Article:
Saturday Morning Science Experiment: The Gummi Bear Gets It

Grab your favorite sugary cereal and pull up a seat. It's time for Saturday Morning Science Experiment! This week, we're finding out what happens to a gummi bear (i.e., sucrose) when it's dropped into molten potassium chlorate.

Got a video you want to see on Saturday Morning Science Experiment? Drop me an email, I'm taking suggestions.

Gummi bear thumbnail photo courtesy Flickr user Furryscaly, via CC.


  1. That was one of my dad’s, high school chemistry teacher, favorite experiments to perform for his chemistry classes.
    Very cool!

  2. Something fun I actually did with gummi bears as a kid: Drop one in a big glass of water. Leave it in there for a day or so. It will grow and grow until it fills the whole glass!

  3. LOL that was hilarious! I expected it would melt and turn weird colours or something. What a reaction! :D

    1. Sekino, if your “What a reaction” was a nod to Don Showalter in the World of Chemistry videos, you win my person of the week award. You don’t really get anything for the award, but I will think highly of you until distracted by something shiny…

  4. You can try that science mumbo jumbo with the other peons, but I know that reaction is a result of Satan being released from his natural sucrosey habitat.

  5. awwwwww, poor gummi bear! Where are animal rights activists when you need them? Isn’t this a veiled suggestion toward animal cruelty? (Dear Lord, please know I’m kidding; never know with these teabagging wackos on the loose packing heat & dreaming of doing Beck & Limbaugh in a threesome)

  6. As for suggestion, do they need to be Saturday Morning Chemistry Experiments, or can they be Saturday Morning Physics Experiments?

  7. Not to supersede whatever videos may appear in future episodes of SMSE, but if you like science, physics and chemistry I suggest you check out the following three YouTube channels that come from the University of Nottingham:

    Absolutely my favorite YouTube channels out there which are criminally underwatched. PeriodicVideos is exactly that, each video about a different element on the Periodic Table and experiments that explain each one. SixtySymbols is all about explaining hard-to-grasp physics and astronomy terms and theories. NottinghamScience is a behind-the-scenes look at Nottingham University’s science departments.

  8. I’m thinking any saturday morning biology experiments that would pass the yawn test would be unethical, illegal, or both. I could be wrong, tho…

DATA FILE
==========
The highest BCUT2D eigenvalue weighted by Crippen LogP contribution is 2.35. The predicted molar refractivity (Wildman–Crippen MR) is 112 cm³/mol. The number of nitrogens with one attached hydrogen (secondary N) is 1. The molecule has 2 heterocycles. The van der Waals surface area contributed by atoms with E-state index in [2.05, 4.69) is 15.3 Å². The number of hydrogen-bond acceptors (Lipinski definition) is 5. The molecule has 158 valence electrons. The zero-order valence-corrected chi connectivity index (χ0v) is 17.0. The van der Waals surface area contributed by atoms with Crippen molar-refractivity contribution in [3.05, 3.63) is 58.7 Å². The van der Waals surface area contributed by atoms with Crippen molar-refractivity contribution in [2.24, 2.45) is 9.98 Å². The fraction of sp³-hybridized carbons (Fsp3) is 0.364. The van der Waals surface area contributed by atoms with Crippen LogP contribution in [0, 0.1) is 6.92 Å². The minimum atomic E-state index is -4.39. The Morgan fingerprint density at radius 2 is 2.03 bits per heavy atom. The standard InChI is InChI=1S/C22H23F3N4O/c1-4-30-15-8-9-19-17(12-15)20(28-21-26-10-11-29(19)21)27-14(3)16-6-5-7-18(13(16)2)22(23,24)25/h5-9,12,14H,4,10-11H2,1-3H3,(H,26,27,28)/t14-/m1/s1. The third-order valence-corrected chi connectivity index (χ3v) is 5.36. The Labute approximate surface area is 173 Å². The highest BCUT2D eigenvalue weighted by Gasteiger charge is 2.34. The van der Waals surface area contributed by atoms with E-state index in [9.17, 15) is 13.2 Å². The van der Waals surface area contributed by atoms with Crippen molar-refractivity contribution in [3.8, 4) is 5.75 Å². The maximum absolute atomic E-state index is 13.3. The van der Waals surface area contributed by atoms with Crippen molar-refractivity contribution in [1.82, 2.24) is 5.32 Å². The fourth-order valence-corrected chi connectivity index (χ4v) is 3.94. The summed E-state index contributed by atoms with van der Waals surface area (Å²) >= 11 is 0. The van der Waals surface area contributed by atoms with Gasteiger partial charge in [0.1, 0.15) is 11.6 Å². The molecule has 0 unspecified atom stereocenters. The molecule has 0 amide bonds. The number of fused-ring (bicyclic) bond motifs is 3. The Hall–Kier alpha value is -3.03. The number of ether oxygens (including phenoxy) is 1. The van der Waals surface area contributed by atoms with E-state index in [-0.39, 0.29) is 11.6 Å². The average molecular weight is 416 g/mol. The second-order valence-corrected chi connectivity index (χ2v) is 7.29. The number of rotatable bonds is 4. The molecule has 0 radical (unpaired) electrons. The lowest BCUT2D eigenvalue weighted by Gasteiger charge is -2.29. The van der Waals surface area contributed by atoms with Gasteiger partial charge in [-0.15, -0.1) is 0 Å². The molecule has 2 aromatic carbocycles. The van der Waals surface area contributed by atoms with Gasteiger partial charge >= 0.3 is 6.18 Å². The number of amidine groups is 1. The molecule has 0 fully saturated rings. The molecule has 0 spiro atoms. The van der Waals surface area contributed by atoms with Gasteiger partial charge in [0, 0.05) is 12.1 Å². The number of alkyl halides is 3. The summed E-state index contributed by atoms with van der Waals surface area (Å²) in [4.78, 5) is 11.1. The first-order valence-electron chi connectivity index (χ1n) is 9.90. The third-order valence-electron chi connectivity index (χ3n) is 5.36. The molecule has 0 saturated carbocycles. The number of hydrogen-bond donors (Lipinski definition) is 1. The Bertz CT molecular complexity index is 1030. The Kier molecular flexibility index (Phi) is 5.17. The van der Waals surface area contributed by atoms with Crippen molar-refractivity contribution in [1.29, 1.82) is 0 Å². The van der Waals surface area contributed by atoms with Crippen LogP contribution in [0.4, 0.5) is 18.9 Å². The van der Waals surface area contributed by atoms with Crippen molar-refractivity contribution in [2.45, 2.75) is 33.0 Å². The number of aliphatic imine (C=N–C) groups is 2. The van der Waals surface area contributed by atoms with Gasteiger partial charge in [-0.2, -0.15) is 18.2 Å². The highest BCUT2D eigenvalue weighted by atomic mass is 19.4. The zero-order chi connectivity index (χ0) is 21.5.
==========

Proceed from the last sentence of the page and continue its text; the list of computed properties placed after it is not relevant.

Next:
1. Which brings up the question of whether it’s ethical to use gummi bears in such experiments. Stop the sucrose slaughter!

  9. Gummi Bears,
    Combusting here and there and everywhere,
    Molten potassium chlorate that’s beyond compare,
    We are the Gummi Bears!

  10. Looks like there a lot of energy release in that reaction there. We should make a gummi-bear powered car.

  11. My 10-year-old started with COOOOOOL! and ended up with “they’re murdering gummy bears”….which transitioned into — whoa, look at the chunks flying out of the test tube!

    I’m so proud of my little geek.

    Bring on more videos!

  12. I never knew those little bears could scream so loud… why don’t they do that when being eaten?

  13. Hmmm. . .isn’t KCl what most states use for lethal injections? Course anyone who could get potassium chlorate would probably know that already.

  14. Foolish loosely science-based Sky show Brainiac had an excellent little section in this vein, called ‘Will it Fizz, or will it Bang?’

  15. I wonder how a giant gummi bear that’d been soaking in water for a day would taste.

    I think that’s an experiment I’ll be skipping. Although I dare someone to do it and post video. :P

  16. Soak gummy bears in vodka. For a week (it takes a whole week, and you must cover & refrigerate & stir on occasion).
    They double in size. And wonderfulness.

  17. @Legless_Marine:

    You can’t even mention potassium chlorate on a blog without getting on a watch list.

  18. Holy ursine jell-o grenade, Batman!

    Not sure if I was seeing that correctly, but… was that reaction actually giving off *light*?? Way, cool!!

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